Police agencies are increasingly relying on controversial technology and social media to make up for the loss of thousands of officers and other resources to deep budget cuts, says USA Today. Albuquerque is sharing real-time investigative information with private business groups on interactive websites to help stop theft rings, locate violent crime suspects, and track fugitives. The Albuquerque model, being replicated by agencies in Georgia, Minnesota, Washington, and California, represents a significant break with law enforcement's long tradition of walling off the public from information about developing investigations, Albuquerque Police Chief Raymond Schultz said.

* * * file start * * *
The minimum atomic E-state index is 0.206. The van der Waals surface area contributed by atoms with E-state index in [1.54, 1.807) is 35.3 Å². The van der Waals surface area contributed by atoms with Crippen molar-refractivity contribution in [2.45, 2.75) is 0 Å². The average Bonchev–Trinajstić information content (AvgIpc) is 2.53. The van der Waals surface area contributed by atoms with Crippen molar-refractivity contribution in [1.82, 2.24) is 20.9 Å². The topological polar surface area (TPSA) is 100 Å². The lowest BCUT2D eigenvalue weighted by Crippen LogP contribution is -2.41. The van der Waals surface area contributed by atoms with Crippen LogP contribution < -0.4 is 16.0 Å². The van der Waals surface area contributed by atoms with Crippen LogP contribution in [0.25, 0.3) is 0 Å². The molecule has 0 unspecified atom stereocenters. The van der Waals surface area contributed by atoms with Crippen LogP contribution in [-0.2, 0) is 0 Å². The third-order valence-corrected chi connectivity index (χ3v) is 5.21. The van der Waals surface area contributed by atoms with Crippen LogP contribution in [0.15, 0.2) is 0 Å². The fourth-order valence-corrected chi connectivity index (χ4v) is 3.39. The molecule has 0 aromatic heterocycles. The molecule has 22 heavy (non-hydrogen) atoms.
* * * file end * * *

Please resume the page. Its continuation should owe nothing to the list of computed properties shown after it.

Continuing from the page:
He said the networks help to make up for the loss of about 60 positions in the past 2½ years. “Technology can never fully replace an officer,” said Camden, N.J., Police Chief Scott Thomson, whose 250-officer department has been cut nearly in half since 2006. “We're just trying to leverage technology … to appear bigger than we are.” A survey of 70 large police agencies by the Police Executive Research Forum found that 90 percent plan to increase their use of various technologies, primarily aimed at deterring crime by adopting more efficient surveillance, patrol and response strategies.